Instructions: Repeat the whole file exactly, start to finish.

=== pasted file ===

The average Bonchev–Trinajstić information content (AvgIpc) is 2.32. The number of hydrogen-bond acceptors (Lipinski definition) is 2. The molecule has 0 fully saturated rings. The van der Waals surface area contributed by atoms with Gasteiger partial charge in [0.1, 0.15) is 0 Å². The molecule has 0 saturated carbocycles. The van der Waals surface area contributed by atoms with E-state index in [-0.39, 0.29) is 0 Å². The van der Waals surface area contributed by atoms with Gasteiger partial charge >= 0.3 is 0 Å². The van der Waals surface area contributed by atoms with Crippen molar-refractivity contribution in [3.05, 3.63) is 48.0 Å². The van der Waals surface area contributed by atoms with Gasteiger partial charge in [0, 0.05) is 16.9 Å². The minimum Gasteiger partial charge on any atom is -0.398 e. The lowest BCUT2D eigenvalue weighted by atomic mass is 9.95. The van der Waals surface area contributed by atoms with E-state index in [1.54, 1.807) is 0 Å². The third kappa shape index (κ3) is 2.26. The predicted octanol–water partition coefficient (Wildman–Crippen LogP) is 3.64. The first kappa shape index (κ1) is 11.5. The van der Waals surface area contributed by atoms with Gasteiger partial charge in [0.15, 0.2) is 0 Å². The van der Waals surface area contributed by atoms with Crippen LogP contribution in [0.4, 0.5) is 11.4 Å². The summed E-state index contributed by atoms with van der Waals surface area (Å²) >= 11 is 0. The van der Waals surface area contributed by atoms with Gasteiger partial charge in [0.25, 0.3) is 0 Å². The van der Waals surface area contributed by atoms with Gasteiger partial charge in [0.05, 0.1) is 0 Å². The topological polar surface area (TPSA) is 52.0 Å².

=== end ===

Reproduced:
The average Bonchev–Trinajstić information content (AvgIpc) is 2.32. The number of hydrogen-bond acceptors (Lipinski definition) is 2. The molecule has 0 fully saturated rings. The van der Waals surface area contributed by atoms with Gasteiger partial charge in [0.1, 0.15) is 0 Å². The molecule has 0 saturated carbocycles. The van der Waals surface area contributed by atoms with E-state index in [-0.39, 0.29) is 0 Å². The van der Waals surface area contributed by atoms with Gasteiger partial charge >= 0.3 is 0 Å². The van der Waals surface area contributed by atoms with Crippen molar-refractivity contribution in [3.05, 3.63) is 48.0 Å². The van der Waals surface area contributed by atoms with Gasteiger partial charge in [0, 0.05) is 16.9 Å². The minimum Gasteiger partial charge on any atom is -0.398 e. The lowest BCUT2D eigenvalue weighted by atomic mass is 9.95. The van der Waals surface area contributed by atoms with E-state index in [1.54, 1.807) is 0 Å². The third kappa shape index (κ3) is 2.26. The predicted octanol–water partition coefficient (Wildman–Crippen LogP) is 3.64. The first kappa shape index (κ1) is 11.5. The van der Waals surface area contributed by atoms with Gasteiger partial charge in [0.15, 0.2) is 0 Å². The van der Waals surface area contributed by atoms with Crippen LogP contribution in [0.4, 0.5) is 11.4 Å². The summed E-state index contributed by atoms with van der Waals surface area (Å²) >= 11 is 0. The van der Waals surface area contributed by atoms with Gasteiger partial charge in [0.25, 0.3) is 0 Å². The van der Waals surface area contributed by atoms with Gasteiger partial charge in [0.05, 0.1) is 0 Å². The topological polar surface area (TPSA) is 52.0 Å².